Tikrit, Iraq — Darkness descends upon the massacre memorial at the water’s edge, where gutted concrete buildings – the remains of a Saddam Hussein palace – are smeared with graffiti that evokes loss and calls for revenge.
The Tigris River flows wide and silent here, as it did on that June day in 2014 when it was stained with the blood and floating corpses of Iraqi Shiites, victims of the single most deadly event in Iraq since the US invasion of 2003.
Even by the high atrocity standards of the so-called Islamic State (IS), the slaughter of some 1,700 people in the Camp Speicher massacre reached a new level. It was designed, filmed, and broadcast both to shock and terrorize Iraqi security forces – which duly disintegrated as IS militants swept across northern Iraq that summer – and to hammer a permanent sectarian wedge between Sunnis and Shiites.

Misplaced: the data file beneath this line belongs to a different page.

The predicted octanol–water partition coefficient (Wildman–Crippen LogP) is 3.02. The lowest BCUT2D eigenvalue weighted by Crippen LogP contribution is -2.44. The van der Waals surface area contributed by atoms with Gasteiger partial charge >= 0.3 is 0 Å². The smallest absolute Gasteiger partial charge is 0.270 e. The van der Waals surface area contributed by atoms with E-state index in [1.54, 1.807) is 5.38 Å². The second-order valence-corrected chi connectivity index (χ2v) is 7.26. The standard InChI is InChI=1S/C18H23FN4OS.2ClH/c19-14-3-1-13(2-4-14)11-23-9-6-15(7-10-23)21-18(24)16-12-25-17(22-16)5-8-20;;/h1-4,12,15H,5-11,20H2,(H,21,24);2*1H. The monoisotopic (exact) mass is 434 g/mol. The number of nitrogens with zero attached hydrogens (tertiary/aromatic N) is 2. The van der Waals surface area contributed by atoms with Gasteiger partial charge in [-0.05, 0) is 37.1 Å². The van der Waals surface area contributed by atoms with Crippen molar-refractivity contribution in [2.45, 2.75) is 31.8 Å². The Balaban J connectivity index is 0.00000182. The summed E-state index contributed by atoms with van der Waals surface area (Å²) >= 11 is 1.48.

But instead of Tikrit …
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